Saulie Zajdel told The Canadian Press in a brief phone conversation Tuesday that he left his government position — but he wouldn't say why.
"I'm no longer working for the federal government," Zajdel said in a 30-second discussion before hanging up.
"I'm a private citizen now."
The former Conservative candidate was hired by the Tory government after he lost to Cotler in last year's election.
Cotler had raised concerns that his ex-rival was earning a government paycheque while trying to perform MP-like duties in his Montreal riding. The Liberal MP said he was worried that Zajdel was meeting with elected officials in the riding, promising that he would help them secure federal services and grants.
Details of Zajdel's role were closely guarded.
The Conservatives initially refused to discuss his duties as an adviser to Heritage Minister James Moore. After several months, Moore shared some details, explaining that Zajdel worked in his Montreal office as a non-partisan liaison with the city's multiethnic communities.
Zajdel, meanwhile, had stayed active in Cotler's Mount Royal riding since starting his government job last fall.
Shortly after being hired, he convened a meeting with mayors in the riding to discuss Canadian Heritage programs.
A few weeks ago, the former Montreal city councillor spoke about the programs again during a lecture at a community centre for Jewish seniors in Mount Royal, which has a large Jewish population.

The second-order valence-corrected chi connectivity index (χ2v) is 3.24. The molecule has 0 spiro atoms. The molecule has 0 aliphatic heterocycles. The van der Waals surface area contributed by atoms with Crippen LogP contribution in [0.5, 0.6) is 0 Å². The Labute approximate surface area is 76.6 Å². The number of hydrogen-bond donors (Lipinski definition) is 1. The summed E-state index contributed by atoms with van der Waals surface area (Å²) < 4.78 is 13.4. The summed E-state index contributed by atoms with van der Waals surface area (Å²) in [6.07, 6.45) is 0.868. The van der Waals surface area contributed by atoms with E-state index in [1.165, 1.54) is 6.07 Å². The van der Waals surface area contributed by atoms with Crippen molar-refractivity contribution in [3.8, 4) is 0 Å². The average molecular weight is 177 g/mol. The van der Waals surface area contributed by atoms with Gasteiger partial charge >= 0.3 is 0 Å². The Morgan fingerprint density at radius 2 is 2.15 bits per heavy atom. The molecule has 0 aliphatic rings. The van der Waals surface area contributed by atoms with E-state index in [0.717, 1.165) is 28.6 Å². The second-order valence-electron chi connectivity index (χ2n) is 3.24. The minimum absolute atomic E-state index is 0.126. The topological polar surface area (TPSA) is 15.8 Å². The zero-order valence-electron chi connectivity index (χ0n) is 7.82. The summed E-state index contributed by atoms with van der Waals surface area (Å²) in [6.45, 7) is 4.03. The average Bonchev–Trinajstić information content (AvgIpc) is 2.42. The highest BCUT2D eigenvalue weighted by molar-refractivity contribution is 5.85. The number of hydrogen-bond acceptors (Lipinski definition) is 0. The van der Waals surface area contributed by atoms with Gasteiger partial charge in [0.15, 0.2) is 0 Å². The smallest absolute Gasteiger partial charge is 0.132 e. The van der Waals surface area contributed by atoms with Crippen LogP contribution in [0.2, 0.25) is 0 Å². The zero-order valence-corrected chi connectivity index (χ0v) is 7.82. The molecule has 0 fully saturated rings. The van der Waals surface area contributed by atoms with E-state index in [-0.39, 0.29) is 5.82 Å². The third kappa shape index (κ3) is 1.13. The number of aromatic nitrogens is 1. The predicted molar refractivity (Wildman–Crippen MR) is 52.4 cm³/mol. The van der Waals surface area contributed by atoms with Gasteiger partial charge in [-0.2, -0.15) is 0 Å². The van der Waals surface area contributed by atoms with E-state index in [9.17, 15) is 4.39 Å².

His one-hour talk was advertised in local newspapers and on the centre's website as "How the Federal Government Relates to Israel." It was attended by around 25 people.
Zajdel began his talk by discussing his department's heritage-related services, unrelated to Israel, according to two people in the room. Then he told the seniors' audience he was going off the record, so they could have a private chat about Canada's relationship with Israel.
Last month, Zajdel was part of Stephen Harper's entourage during the prime minister's visit to Montreal.
Zajdel declined repeated requests for an interview while he was employed by the government. He did engage in the brief exchange Tuesday, but refused to say what he's going to do next.
"Have a nice a day, sir. Bye, bye," he said before hanging up the phone.
One possible avenue for Zajdel is real estate. He is listed as a "real estate broker" on the website of an agency in the Mount Royal riding and has held a permit to sell real estate since 2003.
When asked about Zajdel's departure, a spokesman for Moore said Tuesday in an email that the department does not comment on "internal staffing issues."
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